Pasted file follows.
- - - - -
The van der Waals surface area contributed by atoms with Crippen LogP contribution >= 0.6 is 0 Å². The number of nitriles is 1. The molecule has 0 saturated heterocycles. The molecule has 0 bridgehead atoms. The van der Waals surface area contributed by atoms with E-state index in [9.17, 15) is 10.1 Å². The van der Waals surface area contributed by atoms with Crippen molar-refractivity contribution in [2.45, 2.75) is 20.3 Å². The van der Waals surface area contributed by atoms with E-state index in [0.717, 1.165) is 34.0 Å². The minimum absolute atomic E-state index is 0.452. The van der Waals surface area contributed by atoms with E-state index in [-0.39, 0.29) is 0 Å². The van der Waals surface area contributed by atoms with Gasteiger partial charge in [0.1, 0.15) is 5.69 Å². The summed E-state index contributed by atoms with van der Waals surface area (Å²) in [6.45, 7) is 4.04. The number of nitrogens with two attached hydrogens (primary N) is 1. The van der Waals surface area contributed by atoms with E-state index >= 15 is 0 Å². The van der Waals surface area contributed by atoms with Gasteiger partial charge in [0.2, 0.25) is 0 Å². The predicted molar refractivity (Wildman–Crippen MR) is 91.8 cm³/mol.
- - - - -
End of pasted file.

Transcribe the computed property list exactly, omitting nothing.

The van der Waals surface area contributed by atoms with Crippen LogP contribution >= 0.6 is 0 Å². The number of nitriles is 1. The molecule has 0 saturated heterocycles. The molecule has 0 bridgehead atoms. The van der Waals surface area contributed by atoms with E-state index in [9.17, 15) is 10.1 Å². The van der Waals surface area contributed by atoms with Crippen molar-refractivity contribution in [2.45, 2.75) is 20.3 Å². The van der Waals surface area contributed by atoms with E-state index in [0.717, 1.165) is 34.0 Å². The minimum absolute atomic E-state index is 0.452. The van der Waals surface area contributed by atoms with E-state index in [-0.39, 0.29) is 0 Å². The van der Waals surface area contributed by atoms with Gasteiger partial charge in [0.1, 0.15) is 5.69 Å². The summed E-state index contributed by atoms with van der Waals surface area (Å²) in [6.45, 7) is 4.04. The number of nitrogens with two attached hydrogens (primary N) is 1. The van der Waals surface area contributed by atoms with E-state index >= 15 is 0 Å². The van der Waals surface area contributed by atoms with Gasteiger partial charge in [0.2, 0.25) is 0 Å². The predicted molar refractivity (Wildman–Crippen MR) is 91.8 cm³/mol.